Guerreiro is from Mozambique and while you could call this world it’s actually pop, Guerreiro drawing in influences from a variety of musical cultures. It most reminded us of Moonflower vintage Santana, which combined the energy of Brazil with tribal rhythms and western rock.
Guerreiro developed his sound travelling from the north to the south of his country, from soul and RnB to the musical tradition of northern Mozambique, with lyrics in Portuguese, English and Macua.
Opener Three Estações is the kind of pop you can hear blasting out of your internet radio if you tune to Caribbean/African radio stations. For those who don’t tune into Zoukstation Kizomba, it’s close to the feel-good light pop tunes you might hear on holiday in Spain but with a funky Isley Bros style guitar solo at the end.
Sonho is the first of the songs that evoked classic Santana, a chilled vocal over a lazy groove and solid bass. Sonho opens with acoustic guitar and ululating. We might have suggested it closes with a touch of Wham style sax — and the next song is Faith — but that might be reading too much into it. Faith is a chilled jazz/pop song that’s almost lounge music as is Freedom, with its Santana-style keyboard noodling. Se Eu Te Dissesse crosses the line into bland lounge music and was the weakest song on the album.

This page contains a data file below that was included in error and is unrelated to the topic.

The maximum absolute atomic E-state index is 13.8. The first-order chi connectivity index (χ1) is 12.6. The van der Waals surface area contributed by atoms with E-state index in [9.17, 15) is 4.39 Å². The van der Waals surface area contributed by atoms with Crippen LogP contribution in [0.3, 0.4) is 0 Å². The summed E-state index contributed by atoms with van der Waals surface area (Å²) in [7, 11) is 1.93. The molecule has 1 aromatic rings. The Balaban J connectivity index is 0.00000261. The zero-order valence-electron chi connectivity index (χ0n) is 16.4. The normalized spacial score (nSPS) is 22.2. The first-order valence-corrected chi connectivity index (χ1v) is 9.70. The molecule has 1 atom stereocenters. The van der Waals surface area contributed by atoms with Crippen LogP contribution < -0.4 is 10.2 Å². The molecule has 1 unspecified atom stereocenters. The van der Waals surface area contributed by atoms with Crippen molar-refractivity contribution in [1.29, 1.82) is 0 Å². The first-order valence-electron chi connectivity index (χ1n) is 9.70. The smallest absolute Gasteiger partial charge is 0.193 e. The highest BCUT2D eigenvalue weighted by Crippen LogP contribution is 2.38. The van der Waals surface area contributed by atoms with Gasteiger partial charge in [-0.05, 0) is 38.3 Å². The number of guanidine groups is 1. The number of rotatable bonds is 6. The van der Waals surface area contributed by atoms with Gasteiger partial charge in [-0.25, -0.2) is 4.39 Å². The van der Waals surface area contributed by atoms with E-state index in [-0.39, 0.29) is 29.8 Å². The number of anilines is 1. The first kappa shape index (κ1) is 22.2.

Okinkela is more “world” while Duas Caras borrows from Michael Jackson for groove, the end similar to Thriller.
We enjoyed this and will continue to play it, but it might be too pop for world music geeks and too eclectic for fans of pop.